Few things get under my skin more so than seeing an American flag in disrepair. I was recently at a funeral and the flags that had been placed in the cemetery were so worn that I couldn't help myself- I had to take my concerns to the caretaker. I don't know if anything was done, but I just couldn't sit back and not say anything.

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If you've got an American flag that's not in the best shape, now might be a good time to brush up on flag etiquette and the proper way to dispose of an American Flag that can't or shouldn't be flown.

The United States Flag Code (4 USC Sec 8 Para (k) Amended 7 July 1976) states: "The Flag, when it is in such condition that it is no longer a fitting emblem of display, should be destroyed in a dignified way, preferably by burning."  Burning isn't the only way to dispose of a flag, though.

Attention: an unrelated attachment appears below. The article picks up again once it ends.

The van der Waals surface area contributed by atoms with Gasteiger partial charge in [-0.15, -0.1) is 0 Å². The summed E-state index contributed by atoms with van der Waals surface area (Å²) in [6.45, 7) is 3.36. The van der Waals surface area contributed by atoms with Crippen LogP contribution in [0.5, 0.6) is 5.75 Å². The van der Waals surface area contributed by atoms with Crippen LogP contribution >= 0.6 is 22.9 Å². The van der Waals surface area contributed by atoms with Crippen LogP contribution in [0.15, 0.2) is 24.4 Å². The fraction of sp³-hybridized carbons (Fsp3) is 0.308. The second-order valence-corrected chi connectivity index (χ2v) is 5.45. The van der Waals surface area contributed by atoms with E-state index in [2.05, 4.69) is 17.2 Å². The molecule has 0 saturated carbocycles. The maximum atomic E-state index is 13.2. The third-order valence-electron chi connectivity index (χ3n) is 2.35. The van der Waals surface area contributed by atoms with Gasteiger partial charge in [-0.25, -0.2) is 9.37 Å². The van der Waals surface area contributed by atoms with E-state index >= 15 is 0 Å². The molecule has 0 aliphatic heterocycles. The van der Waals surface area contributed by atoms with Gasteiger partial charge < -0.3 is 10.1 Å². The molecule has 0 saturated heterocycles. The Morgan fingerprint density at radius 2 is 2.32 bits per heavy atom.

Here are three ways to dispose of your worn or damaged flag with the respect it deserves.

  • 1

    Flag Burning

    According to the Veterans of Foreign Wars, the first thing you should do is properly fold your flag. If you’re not sure how to fold a flag, you can get step by step directions here. Once you’ve properly folded your flag, make a fire that’s big enough to ensure that your flag will completely burn. When your fire is ready, respectfully place your folded flag on top of it. If you want, you can have a moment of silence or say the Pledge of Allegiance. After the flag has completely burned, the fire needs to be safely and completely extinguished. Collect the ashes and then bury them.

  • 2

    Flag Burial

  • 3

    Flag Donation

    If you're leery that you might not burn or bury your flag properly, you can donate your flag to your local American Legion, Veterans of Foreign Wars, the Boy Scouts, or the Girl Scouts. Each of these government organizations will conduct a ceremony to dispose of the flag properly and they'll do it for no charge.